Economists promoting environmental agenda contend that failures of the conventional prohibitionist strategies resulted from the unwillingness of policymakers to value environmental assets accordingly. Consequently, they propose that enterprises which are responsible for the destruction and degradation of the environment should lead in devising the new system of weighing the imminent destruction against the money generated within the ecosystem market. According to Monbiot, putting the commodities (water, pollination, and air) for sale can enhance persuasion of the unpersuadable people to protect nature. Also, through such weighing, a considerable amount of money can be generated for conservation projects. Pricing can place the natural world as something of significant worth since it is the foundation of asset classes and green infrastructure. However, the market system idea suffers a myriad of challenges including the following;
Market Failure
While some environmental economists believe that the policies that control emissions by businesses aim at regulating market failure (pollution externality), some contend that putting a price on the environment implies killing neoliberal capitalism, a theory which suggests that the market has a potential of resolving a considerable proportion of economic, social and political issues. In particular, people receive the best services and prosper most when the state’s expenditure is at the minimum. In other words, maximization of social interest is best enhanced through freedom to pursue self-interest, taxes, regulations, bailouts, subsidies and other interventions are the threat to capitalism since they limit economic freedom in markets.
The Problem of Accurate Valuation
One of the issues raised by the challengers is the non-commensurability of the values of nature. In particular, the approach involves making a comparison of things that are not comparable (Park 192). Ideally, to the conservationists, when thinking in economic terms, the intrinsic values of the natural environment can be lowly weighted compared to the alternatives. Besides, the anti-PES faction contends that marketplace solutions encompass shrinking of the democracy, public participation in decision-making, as well as transparency and accountability (Conniff). While the arguments can be viewed as respectable and plausible, they are also logically unsound. The opponents claim that they can be an avenue of further environmental damage rather than mitigation. .
In an attempt to identify the welfare, the British Department of Transport pointed to the protection are solace, social value, personal goals, inclusive communities, and personal connections as the ideal measures of value that can be monetized. However, despite the attempts to break down the idea of the monetary value of natural assets, it is hard to understand the ideal cost of nature. Hence, it is impossible to arrive at exact figures when calculating the price of benefits since they cannot be sensibly measured in monetary terms(Monbiot). That is to say, while pricing solutions are the best ones for solving environmental issues according to economists, they suffer a myriad of constraints. The most popular one is the failure to take environmental and social costs into account when calculating prices. The phenomenon is responsible for the recent escalation of greenhouse gases to detrimental levels. It is therefore evident that the agenda of pricing the environment pushes nature into further destruction.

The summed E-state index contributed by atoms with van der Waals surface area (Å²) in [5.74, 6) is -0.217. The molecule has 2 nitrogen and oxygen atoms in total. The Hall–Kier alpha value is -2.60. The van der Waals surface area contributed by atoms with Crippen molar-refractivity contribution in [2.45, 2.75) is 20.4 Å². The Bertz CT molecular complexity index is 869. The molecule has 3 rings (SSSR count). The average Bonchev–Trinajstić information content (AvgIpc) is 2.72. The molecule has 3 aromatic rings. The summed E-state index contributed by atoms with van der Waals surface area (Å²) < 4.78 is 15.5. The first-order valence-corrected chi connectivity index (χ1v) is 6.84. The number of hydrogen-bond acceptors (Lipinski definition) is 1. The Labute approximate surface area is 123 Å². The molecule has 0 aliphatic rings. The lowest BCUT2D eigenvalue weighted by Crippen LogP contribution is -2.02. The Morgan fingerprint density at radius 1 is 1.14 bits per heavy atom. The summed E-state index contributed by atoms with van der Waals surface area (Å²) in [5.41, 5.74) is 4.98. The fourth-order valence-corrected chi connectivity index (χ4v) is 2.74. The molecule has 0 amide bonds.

The Problem of Agency (Adverse Selection)
The carbon tax agenda implies that political power can be applied to issues to make them resolve magically. Some economists contend that pricing nature is threatened by the risk of putting nature in the hands of persons who do not believe that the environment more for economic value (Monbiot). In particular, handing the conservation strategies entail handing them over to wealthy people and corporations, which is characterized by plutocratic decision aiming.
In the whole, the environment is currently perceived to be a critical part of economies, and emission control strategies aim at ensuring protecting its integrity. Financialisation of emission seeks to instill the ethical principle of justice in the highly capitalistic world. Since pollution is a form of a market externalities, the pollution control policies that are enacted by governments act as injunctions seeking to facilitate justice. Despite that, the market-based environmental protection measures are associated with numerous challenges. First, it is hard to comprehend the values of the environment that are priced. Secondly, the institutions held accountable for the protection of nature cannot be trusted to do it owing to the failure of carbon taxes in areas such as Great Britain. Lastly, putting it in the hands of free market pushes natural habitats towards monetization in the hands of persons that have been responsible for its damages.

Works Cited
Conniff, Richard. “What’s wrong with putting Price on Nature”. Yale Environment 360. Oct 18, 2012.Accessed: Dec 10, 2018. Magazine. “How a Capitalist should Tackle Climate Change.”Feb24, 2017. Accessed: Dec 10, 2018.
Monbiot, George. “Put a Price on Natur?We must stop this neoliberal Road to Ruin” The Guardian.July 24, 2014. Accessed: Dec 11, 2018., Jonathan T. “Climate Change and Capitalism.” Consilience 14 (2015): 189-206.
Shaw, William H. Business ethics: A textbook with cases. Nelson Education, 2016.
Storm, Servaas. “How the invisible hand is supposed to adjust the natural thermostat: A guide for the perplexed.” Science and engineering ethics 23.5 (2017): 1307-1331.
The Guardian. “ What’s wrong with putting Price on Nature”Oct 18, 2012. Accessed: Dec 10, 2018.